Personal Immigration

The right of residence in the UK for European Citizens

Citizens of the European Union Member States have the right of free movement within the European Union. As a consequence, other than the requirement to produce a valid passport or national identity card, there is no requirement for EU citizens to apply to the Home Office for entry clearance or leave to remain in order to secure the right of residence. However, it is often difficult to 'prove' the right of residence in the absence of specific documentation issued by the Home Office.

Our immigration barristers have assisted many European citizens to successfully obtain documentation from the Home Office as confirmation of their right of residence in the UK. A brief overview of the documents and requirements are set out below.

Entry to and residence in the UK for up to three months

An EEA national is entitled to enter the UK and stay for a period of up to three months beginning on the date of entry to the UK, provided that they hold a valid national identity card or passport issued by an EEA state (Regulation 13 of the Immigration (European Economic Area) Regulations 2006).

During this initial three month period there is no requirement for the EEA national to exercise 'Treaty rights' (explained below). However, if the EEA citizen becomes an 'unreasonable burden on the social assistance system' then the right of residence under European law is lost.

Residence in the UK beyond three months

In order to obtain an 'extended right of residence' in the UK beyond the initial three month period, the EEA national must be in the UK exercising 'Treaty rights'. Treaty rights can be exercised in one of the following ways:

a) Working in the UK as an employee;
b) Working in the UK as a self-employed person;
c) A jobseeker;
d) A student; or
e) A self-sufficient person

Once an EEA national has started exercising Treaty rights in one of the above categories then they may make an application to the Home Office for the issue of a 'Registration Certificate' (Regulation 16 of the 2006 Regulations). Once issued, this document is valid for a period of five years from the date of issue.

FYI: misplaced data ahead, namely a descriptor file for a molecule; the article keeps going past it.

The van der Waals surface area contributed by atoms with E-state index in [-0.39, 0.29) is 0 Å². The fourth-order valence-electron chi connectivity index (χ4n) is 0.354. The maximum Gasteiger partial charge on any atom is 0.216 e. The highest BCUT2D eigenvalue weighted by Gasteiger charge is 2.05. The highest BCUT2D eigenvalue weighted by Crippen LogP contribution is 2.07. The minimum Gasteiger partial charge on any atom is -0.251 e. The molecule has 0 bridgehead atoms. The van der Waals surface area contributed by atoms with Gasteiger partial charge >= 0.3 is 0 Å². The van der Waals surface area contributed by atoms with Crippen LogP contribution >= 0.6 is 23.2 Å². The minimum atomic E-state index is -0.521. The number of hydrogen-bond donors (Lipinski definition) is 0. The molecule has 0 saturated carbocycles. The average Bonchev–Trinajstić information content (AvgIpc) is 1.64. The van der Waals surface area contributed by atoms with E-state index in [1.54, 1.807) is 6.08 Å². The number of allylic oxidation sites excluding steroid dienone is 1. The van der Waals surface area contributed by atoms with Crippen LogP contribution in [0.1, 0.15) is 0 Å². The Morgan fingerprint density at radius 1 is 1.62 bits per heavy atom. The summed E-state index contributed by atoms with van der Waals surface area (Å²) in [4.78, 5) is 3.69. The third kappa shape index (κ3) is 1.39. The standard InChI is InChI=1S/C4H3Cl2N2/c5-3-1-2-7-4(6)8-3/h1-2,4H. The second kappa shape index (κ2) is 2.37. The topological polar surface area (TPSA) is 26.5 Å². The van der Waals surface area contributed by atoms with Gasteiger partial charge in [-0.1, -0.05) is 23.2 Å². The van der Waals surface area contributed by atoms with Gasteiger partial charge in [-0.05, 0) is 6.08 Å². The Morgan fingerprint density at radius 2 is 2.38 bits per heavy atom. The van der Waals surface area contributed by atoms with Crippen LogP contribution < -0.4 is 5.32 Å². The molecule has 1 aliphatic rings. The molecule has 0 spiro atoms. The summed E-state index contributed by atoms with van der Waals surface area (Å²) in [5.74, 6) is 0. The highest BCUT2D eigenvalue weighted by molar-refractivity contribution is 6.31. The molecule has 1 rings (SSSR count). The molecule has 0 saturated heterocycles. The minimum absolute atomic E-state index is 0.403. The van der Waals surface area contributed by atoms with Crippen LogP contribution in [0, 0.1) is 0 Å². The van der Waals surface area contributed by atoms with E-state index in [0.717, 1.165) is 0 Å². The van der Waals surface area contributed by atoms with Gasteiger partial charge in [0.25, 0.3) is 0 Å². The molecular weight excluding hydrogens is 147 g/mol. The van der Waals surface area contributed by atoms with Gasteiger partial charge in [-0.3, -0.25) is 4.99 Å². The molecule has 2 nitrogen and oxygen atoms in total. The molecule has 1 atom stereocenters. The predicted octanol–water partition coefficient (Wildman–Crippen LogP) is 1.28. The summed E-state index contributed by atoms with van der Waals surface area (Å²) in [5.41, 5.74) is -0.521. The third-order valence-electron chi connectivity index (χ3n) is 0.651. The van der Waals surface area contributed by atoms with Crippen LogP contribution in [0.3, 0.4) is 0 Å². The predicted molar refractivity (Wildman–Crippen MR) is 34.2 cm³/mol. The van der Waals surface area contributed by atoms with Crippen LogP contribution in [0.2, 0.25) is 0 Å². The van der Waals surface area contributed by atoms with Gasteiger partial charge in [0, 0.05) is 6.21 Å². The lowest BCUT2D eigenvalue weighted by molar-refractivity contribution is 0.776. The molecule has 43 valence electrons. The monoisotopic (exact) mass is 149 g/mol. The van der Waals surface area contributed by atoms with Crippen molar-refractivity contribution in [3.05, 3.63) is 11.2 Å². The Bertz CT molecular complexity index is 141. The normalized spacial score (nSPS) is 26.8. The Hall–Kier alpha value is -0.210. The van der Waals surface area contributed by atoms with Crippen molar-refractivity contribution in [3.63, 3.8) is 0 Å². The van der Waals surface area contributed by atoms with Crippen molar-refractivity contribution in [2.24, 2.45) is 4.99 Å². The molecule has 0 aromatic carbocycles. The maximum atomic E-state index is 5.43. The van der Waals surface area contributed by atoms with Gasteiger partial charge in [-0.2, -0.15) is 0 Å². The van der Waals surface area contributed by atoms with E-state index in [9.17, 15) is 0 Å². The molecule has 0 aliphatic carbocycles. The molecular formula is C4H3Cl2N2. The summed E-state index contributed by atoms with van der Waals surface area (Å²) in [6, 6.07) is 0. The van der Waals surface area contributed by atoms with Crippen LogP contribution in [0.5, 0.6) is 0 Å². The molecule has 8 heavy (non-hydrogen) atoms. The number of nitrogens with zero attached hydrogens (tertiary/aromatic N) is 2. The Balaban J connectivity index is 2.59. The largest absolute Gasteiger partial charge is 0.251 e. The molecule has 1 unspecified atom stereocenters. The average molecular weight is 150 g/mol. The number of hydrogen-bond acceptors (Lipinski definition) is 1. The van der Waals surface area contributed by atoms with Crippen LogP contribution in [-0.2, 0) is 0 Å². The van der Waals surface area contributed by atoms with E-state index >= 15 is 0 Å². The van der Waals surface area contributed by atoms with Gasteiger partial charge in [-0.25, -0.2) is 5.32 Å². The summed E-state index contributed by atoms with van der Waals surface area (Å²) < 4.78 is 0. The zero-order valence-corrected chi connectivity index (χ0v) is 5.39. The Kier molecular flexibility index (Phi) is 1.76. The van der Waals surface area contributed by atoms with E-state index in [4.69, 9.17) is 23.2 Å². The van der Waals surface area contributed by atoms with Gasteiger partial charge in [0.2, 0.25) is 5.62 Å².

It is not a legal requirement to obtain a Registration Certificate in order to have a right of residence in the UK. However, a Registration Certificate is helpful in proving an individual's right of residence, especially if an employer requires documentation to confirm a person's right to work.

Permanent residence in the UK

The right of permanent residence in the UK is acquired where an EEA national has lived in the UK for a period of five years during which time they exercised Treaty rights (Regulation 15 of the 2006 Regulations).

After completing five years residence in the UK an application may be made to the Home Office for a document certifying permanent residence. Again, the right of permanent residence is not dependent upon being issued with a document certifying permanent residence, but rather this confirms the EEA national's right of residence under European law. This document will be valid for a period of ten years from the date of issue.

Twelve months after acquiring the right of permanent residence an application may be made for naturalisation as a British citizen.

If you would like further advice regarding rights of residence under European law or if you would like to apply to the Home Office for a registration certificate or document certifying permanent residence then please contact our experienced immigration barristers in Covent Garden, London, on 0203 617 9173 or email: info@richmondchambers.com.

SEE HOW OUR IMMIGRATION BARRISTERS CAN HELP YOU

To arrange an initial consultation meeting, call our immigration barristers on 0203 617 9173 or fill out the form below.

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